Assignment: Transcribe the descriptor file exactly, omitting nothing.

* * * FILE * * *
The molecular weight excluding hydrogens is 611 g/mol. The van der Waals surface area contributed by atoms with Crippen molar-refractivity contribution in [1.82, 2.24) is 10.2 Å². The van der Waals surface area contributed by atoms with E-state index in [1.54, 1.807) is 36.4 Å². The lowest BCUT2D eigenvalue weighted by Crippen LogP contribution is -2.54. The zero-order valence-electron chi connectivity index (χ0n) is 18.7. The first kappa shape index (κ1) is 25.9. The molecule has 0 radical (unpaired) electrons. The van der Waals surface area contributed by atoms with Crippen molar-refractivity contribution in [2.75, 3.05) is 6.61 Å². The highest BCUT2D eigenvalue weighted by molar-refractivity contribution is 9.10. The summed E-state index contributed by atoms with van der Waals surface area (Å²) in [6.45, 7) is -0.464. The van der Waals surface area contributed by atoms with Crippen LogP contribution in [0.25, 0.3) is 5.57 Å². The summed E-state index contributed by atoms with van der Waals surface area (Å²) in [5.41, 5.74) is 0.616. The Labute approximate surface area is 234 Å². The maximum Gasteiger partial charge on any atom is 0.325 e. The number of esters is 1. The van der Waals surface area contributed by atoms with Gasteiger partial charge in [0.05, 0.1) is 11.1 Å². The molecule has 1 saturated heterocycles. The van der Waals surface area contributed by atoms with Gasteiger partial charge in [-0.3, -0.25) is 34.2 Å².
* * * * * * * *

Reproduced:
The molecular weight excluding hydrogens is 611 g/mol. The van der Waals surface area contributed by atoms with Crippen molar-refractivity contribution in [1.82, 2.24) is 10.2 Å². The van der Waals surface area contributed by atoms with E-state index in [1.54, 1.807) is 36.4 Å². The lowest BCUT2D eigenvalue weighted by Crippen LogP contribution is -2.54. The zero-order valence-electron chi connectivity index (χ0n) is 18.7. The first kappa shape index (κ1) is 25.9. The molecule has 0 radical (unpaired) electrons. The van der Waals surface area contributed by atoms with Crippen molar-refractivity contribution in [2.75, 3.05) is 6.61 Å². The highest BCUT2D eigenvalue weighted by molar-refractivity contribution is 9.10. The summed E-state index contributed by atoms with van der Waals surface area (Å²) in [6.45, 7) is -0.464. The van der Waals surface area contributed by atoms with Crippen LogP contribution in [0.25, 0.3) is 5.57 Å². The summed E-state index contributed by atoms with van der Waals surface area (Å²) in [5.41, 5.74) is 0.616. The Labute approximate surface area is 234 Å². The maximum Gasteiger partial charge on any atom is 0.325 e. The number of esters is 1. The van der Waals surface area contributed by atoms with Gasteiger partial charge in [0.05, 0.1) is 11.1 Å². The molecule has 1 saturated heterocycles. The van der Waals surface area contributed by atoms with Gasteiger partial charge in [-0.3, -0.25) is 34.2 Å².